From ancient times until the mid19th century, Kythira was a crossroads of merchants, sailors, and conquerors. As such, it has had a long and varied history and has been influenced by many civilizations and cultures. This is reflected in its architecture (a blend of traditional, Aegean and Venetian elements), as well as the traditions and customs, influenced by centuries of coexistence of the Greek, Venetian, and Ottoman cultures.
There are archaeological remains from the Helladic period, contemporary with the Minoans. Kythira had a Phoenician colony in the early archaic age. The archaic Greek city of Kythira was at Scandea on Avlemonas; its ruins have been excavated. Its acropolis, now Palicastro (Palaeocastron, "Old Fort"), has the temple of Aphrodite Ourania, the Goddess of love.
In classical times, Kythira was part of the territory of several larger city-states: Argos, Sparta and Athens followed by the Roman and Byzantine Empires, the Republic of Venice, Napoleon, the Turks, Russia, France and the British, finally to be ceded to Greece. Under the British, Kythira was known as Carigo or Cerigo, as was its chief town, the name it had under the Venetian Republic.
The chief town of the island, Kythira (or Chora, "village") has the Historical Archives of Kythira, the second largest in the Ionian islands, after Corfu. The largest villages of the island are Potamós, Agía Pelagía, Áno Livádi, Kálamos and Livádi. Five of the island's villages are on the coast (Platia Amos, Agia Pelagia, Diakofti, Avlemonas, & Kapsali). Nice taverns with good food based on local products and bars can be found in the most tourists places such as Agia Pelagia, Avlemonas, Diakofti but also in Chora.
Kythira’s permanent population is about 3000. During the tourist period, primarily during August, the island's population will often triple.
The port of Diakofti currently serves scheduled routes to/from Gythion, Kalamata, Antikythera, Piraeus, Crete and Neapolis - Vatika. The island's primary airport is the Kithira Island National Airport, located in the region between the village of Friligiannika and Diakofti, about 8 km from the capital.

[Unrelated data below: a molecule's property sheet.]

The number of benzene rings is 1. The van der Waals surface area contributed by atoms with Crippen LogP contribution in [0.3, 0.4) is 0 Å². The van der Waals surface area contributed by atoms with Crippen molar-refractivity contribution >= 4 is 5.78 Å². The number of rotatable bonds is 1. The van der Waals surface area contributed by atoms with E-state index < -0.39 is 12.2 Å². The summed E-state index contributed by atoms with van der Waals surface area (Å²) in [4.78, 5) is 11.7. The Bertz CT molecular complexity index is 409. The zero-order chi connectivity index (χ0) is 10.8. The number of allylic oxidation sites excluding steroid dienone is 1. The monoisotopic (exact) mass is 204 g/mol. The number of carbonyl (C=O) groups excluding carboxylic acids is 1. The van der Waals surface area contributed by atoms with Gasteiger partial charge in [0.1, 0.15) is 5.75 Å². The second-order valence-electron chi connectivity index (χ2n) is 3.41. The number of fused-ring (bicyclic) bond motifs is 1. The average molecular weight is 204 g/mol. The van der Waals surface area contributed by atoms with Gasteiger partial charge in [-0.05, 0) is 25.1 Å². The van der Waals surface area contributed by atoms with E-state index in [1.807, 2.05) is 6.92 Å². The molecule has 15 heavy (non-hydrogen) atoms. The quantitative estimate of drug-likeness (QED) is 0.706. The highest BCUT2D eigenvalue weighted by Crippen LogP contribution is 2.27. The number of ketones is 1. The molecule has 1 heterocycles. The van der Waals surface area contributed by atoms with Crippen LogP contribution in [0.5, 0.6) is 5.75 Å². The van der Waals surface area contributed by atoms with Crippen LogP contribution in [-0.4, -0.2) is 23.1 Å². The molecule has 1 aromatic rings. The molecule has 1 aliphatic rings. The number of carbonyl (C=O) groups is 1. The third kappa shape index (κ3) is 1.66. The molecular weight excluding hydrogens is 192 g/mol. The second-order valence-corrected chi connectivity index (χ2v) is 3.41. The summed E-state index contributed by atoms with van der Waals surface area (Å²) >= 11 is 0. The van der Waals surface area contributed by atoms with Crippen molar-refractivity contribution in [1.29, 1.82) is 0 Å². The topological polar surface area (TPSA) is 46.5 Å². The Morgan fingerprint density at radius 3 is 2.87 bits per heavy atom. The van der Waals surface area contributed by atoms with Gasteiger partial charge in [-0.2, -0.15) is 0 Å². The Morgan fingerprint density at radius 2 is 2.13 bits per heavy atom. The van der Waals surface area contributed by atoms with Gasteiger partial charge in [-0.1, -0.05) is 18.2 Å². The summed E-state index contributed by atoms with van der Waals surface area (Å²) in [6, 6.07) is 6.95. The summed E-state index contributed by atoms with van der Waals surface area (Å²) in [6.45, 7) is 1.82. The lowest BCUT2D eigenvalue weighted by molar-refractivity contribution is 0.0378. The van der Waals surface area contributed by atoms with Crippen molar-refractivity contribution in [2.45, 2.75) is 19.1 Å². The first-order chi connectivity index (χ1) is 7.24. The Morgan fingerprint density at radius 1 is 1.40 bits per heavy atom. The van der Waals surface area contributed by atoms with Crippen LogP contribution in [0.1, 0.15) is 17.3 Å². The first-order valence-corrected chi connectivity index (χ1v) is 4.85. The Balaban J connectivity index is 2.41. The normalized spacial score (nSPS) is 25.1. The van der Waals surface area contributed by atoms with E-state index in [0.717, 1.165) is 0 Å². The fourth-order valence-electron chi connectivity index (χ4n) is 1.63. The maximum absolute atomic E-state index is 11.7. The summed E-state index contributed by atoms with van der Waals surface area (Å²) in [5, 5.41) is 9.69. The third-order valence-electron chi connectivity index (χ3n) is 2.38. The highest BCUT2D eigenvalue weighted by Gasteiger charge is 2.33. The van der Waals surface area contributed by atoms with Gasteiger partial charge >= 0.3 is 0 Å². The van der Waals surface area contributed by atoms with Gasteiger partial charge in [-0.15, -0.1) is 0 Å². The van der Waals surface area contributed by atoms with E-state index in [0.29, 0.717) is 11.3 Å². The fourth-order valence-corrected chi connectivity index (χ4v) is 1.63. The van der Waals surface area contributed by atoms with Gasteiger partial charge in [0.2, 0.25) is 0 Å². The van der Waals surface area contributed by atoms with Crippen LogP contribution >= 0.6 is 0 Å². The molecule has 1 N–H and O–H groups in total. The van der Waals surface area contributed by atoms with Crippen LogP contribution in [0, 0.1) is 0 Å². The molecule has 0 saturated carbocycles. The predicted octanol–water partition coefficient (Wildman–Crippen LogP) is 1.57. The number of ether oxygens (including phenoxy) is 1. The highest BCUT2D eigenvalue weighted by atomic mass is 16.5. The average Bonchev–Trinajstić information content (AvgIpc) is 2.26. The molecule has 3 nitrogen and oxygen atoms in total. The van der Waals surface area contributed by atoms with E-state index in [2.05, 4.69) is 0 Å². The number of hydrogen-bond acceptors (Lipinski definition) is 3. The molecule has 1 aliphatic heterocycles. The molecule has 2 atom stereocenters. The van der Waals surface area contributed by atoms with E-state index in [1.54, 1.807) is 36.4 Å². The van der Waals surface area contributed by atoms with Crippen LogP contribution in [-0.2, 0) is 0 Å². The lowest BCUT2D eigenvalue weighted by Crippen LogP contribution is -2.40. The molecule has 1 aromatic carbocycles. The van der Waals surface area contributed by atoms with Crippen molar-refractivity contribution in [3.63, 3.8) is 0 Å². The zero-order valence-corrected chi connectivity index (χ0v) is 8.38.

Since the late 20th century, the Kythirean economy has largely focused on tourism which provides the majority of the island's income. Minor sources of revenue are thyme honey, famous within Greece for its rich flavor, as well as some small-scale cultivation of vegetables and fruit and animal husbandry.
The rugged terrain is a result of prevailing winds from the surrounding seas which have shaped its shores into steep rocky cliffs with deep bays. The island has many beaches, of various composition and size. Several of them organized, prized for their water quality and cleanness, others secluded and difficult to reach: Kaladi, Melidoni, Chalkos, Fyri Ammos, Palaiopolis, Avlemonas to mention but a few. Visit the caves Milopotamos, Chousti and Kalamos and the castles of Avlemonas, Paleochora, Chora, Milopotamos Do not forget to visit the Archaeological and Byzantine museums as well as the Monasteries with 13th century icons.
During July and August, several traditional dances will be held in various villages. These dances usually attract the majority of the island's population, the biggest of which are the festival of 'Panagia' in Potamos on 15 August, and the wine festival in Mitata on the first Friday and Saturday of August.
There are a lot of ways to come to Kythira. The quickest way is by plane. Domestic and international flights arrive daily at Kythira 's national airport. This is a modern airport and complies with all the international safety regulations.
The most popular way to arrive to Kythira is by boat.
The capital of Kythira is Chora, which lies south of the island on top of a rock and which fascinates visitors with its unique colours – a combination of Cycladic charm and the natural beauty that thrives all around the island.
Visitors can take a walk along the narrow streets of the city, admiring the Byzantine churches that